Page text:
Film Year Review/Comments
The Graduate 1967 Still a great film. Worth re-seeing
The Story of GI Joe 1946 Ok for what it is – Robert Mitchum
Collette – shorts 1910 Historical interest only
Divine 1935 Written by Colette; historical interest mostly
Fish is Fish (cartoon) 1917 Katzenhammer Kids; still works
Le Mogli e le Arrance 1917 Italian; fascinating
Out of the Past 1947 Worth seeing again
Trouble in Paradise 1932 Pre-code Lubitsch; wonderful
River of no Return 1954 Mitchum and Monroe; worth seeing
The Trial of Vivienne Ware 1932 Excellent; similar source material to Chicago
Outside the Law 1930 Worth seeing
Transatlantic 1932 Good caper and human interest
La Fete à Henriette 1952 Horrible; walked out; way too meta
The Road Back 1937 Director James Whale; great cast and story/Germany post WW I
Bandido! 1956 Good Mitchum; Gilbert Roland
Madchen in Uniform 1931 Fascinating
A Wonderful Country 1959 Gets better as it goes along; buffalo soldiers
Written on the Wind 1956 Sirk; absolutely
Wise Blood 1979 Huston; no; too strange
The Asphalt Jungle 1950 Good to re-see in a theatre
The Patsy 1928 Marion Davies; bleh
Zéro de Conduite 1933 Vigo; contrast with Madchen in Uniform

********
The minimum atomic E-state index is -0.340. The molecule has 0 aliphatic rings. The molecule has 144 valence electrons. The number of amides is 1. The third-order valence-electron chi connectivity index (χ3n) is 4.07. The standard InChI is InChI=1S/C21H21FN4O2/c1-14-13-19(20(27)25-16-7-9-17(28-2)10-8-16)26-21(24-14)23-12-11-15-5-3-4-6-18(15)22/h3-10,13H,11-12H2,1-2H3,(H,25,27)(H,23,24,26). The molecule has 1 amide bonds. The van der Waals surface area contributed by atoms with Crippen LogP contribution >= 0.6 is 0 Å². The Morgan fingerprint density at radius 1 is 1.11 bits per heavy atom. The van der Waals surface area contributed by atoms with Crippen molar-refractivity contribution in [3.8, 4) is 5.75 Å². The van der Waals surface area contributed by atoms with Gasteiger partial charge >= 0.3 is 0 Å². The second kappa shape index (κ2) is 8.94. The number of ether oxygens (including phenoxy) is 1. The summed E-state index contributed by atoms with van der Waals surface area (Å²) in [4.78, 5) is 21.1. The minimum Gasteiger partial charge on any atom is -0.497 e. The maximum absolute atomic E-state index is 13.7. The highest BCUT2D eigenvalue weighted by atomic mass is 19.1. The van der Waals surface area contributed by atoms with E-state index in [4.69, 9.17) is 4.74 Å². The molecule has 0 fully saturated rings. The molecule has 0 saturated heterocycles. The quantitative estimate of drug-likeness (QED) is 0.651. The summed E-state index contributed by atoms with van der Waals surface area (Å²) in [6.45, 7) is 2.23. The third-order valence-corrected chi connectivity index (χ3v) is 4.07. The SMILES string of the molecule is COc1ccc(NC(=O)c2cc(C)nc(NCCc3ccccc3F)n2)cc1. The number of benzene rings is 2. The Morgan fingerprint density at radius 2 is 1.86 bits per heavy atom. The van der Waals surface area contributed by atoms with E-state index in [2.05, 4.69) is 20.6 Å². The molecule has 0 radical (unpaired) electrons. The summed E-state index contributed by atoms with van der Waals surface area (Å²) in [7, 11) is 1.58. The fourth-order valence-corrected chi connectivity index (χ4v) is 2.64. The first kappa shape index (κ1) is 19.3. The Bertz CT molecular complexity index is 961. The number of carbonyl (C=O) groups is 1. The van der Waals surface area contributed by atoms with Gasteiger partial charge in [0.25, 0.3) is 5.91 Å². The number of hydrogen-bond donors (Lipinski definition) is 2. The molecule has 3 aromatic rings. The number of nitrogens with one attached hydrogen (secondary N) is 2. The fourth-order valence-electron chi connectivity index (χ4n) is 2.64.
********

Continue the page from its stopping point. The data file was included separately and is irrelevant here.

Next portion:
Sensation Seekers 1927 Directed and written by Lois Weber; ok
All that Heaven Allows 1955 Sirk! Technicolor
Becoming Cary Grant 2017 Excellent documentary
Destination Unknown 1933 Spoiler – Not too subtle Christ analogy; great cast
By Candlelight 1933 Cute
Rancho Notorious 1952 Excellent Dietrich and Arthur Kennedy
Nice Girls don’t stay for Breakfast 2017 Bruce Weber; unfinished? So-so
Drums along the Mohawk 1939 John Ford, Henry Fonda, Edna May Oliver; technicolor
Le Crime de Monsieur Lange 1936 Grows on you; great last shot
Neighbors; The Goat 1920 Buster Keaton; amazing stunts
Lumière brothers shorts 1897 Cinema Anno 2 (!!)
La Roue – Prologue 1923 Abel Gance; train wreck! color!
Let’s Get Lost 1988 Documentary on Chet Baker; not a fan of Bruce Weber
July 1, 2017 / bikesbytesbites

The more things are different …

…the more they are the same.